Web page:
Turkmenistan Opens $2.3 Billion Bird-Shaped Airport

Written by on September 24, 2016


But will anyone use it?

When countries pour millions of dollars into airport renovations and reconstructions, it’s usually to fill a greater need—often, their current facilities can’t provide for the hundreds of thousands of people using theexisting transport hub, so upgrades are ordered and introduced (see: Mexico City International, Beijing Daxing International, Singapore Changi). No doubt with something of that same thought process in mind, a new, $2.3 billion airport terminal was constructed—and unveiled this weekend—outside of Ashgabat, Turkmenistan’s capital city. But will anyone actually use it?

From the outside, it is visually appealing: With its roof in the shape of a flying falcon, the design of the gleaming international terminal resembles the logo of the country’s national carrier, Turkmenistan Airways. Inside, the debuted addition spans five floors, and can reportedly process up to 1,600 passengers every hour.The Agence-France Presse reported that Turkmenistan’s president Gurbanguly Berdymukhamedov said the airport’s addition “would have the capacity to serve 17 million passengers a year, while the freight terminal could handle 200,000 tons of freight annually.”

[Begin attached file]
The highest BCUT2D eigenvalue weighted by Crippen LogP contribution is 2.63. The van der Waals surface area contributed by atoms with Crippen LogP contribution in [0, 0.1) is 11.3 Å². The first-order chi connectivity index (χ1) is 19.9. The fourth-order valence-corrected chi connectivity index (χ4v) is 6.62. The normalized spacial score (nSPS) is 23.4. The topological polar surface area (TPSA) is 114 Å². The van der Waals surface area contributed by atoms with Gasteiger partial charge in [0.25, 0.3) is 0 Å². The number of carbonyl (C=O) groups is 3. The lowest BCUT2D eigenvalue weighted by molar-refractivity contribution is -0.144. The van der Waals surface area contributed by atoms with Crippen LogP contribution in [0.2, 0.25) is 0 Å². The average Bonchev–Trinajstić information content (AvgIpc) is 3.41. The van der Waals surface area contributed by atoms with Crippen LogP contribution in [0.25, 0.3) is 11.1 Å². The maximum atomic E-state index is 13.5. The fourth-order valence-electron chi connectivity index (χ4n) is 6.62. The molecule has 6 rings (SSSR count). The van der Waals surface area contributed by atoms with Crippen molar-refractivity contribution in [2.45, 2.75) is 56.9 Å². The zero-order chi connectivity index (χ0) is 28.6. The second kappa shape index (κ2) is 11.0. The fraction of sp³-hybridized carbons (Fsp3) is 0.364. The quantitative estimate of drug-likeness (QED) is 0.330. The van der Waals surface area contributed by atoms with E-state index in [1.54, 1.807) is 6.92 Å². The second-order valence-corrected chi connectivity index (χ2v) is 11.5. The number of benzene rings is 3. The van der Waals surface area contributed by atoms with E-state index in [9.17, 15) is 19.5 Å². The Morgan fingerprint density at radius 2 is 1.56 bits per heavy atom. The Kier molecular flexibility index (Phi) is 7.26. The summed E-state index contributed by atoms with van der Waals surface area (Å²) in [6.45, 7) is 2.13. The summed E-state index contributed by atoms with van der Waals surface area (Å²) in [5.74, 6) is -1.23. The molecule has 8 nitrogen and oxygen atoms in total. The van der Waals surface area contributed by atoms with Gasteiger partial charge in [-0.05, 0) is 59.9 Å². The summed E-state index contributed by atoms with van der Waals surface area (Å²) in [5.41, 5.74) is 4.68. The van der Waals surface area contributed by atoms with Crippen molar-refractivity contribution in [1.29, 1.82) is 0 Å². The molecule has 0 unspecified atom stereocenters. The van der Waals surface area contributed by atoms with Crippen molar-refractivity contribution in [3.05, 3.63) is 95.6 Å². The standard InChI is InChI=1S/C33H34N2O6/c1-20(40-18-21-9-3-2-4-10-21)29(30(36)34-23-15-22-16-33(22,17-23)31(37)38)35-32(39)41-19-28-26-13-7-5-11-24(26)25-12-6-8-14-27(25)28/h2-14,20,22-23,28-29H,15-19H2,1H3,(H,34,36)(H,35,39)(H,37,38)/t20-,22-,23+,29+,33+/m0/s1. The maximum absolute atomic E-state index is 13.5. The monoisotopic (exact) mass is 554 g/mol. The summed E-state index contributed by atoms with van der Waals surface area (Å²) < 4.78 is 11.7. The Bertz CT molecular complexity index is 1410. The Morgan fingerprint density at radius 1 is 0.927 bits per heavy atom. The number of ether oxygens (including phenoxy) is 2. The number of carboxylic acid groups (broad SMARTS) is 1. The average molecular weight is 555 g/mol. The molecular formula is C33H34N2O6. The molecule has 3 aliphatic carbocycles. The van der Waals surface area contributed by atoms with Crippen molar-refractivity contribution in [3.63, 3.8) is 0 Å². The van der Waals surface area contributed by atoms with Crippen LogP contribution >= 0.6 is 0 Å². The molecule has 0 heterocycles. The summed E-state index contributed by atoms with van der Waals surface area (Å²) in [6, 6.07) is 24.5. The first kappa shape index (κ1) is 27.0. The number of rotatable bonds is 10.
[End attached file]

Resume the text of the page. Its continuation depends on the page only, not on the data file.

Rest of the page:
Eccentric shaped-buildings are nothing new in Turkmenistan, where many structures, including official ones, are idiosyncratic or literal—Ashgabat’s eleven-story “wedding palace” is built to resemble an eight-point star, its White Wheat Museum is framed by—you guessed it—gold fronds of wheat, and the state publishing house, for example, is in the shape of a book. In 2013, the Guinness World Records made it official, and recognized Ashgabat as having the greatest density of marble-clad buildings, estimated at more than 540.

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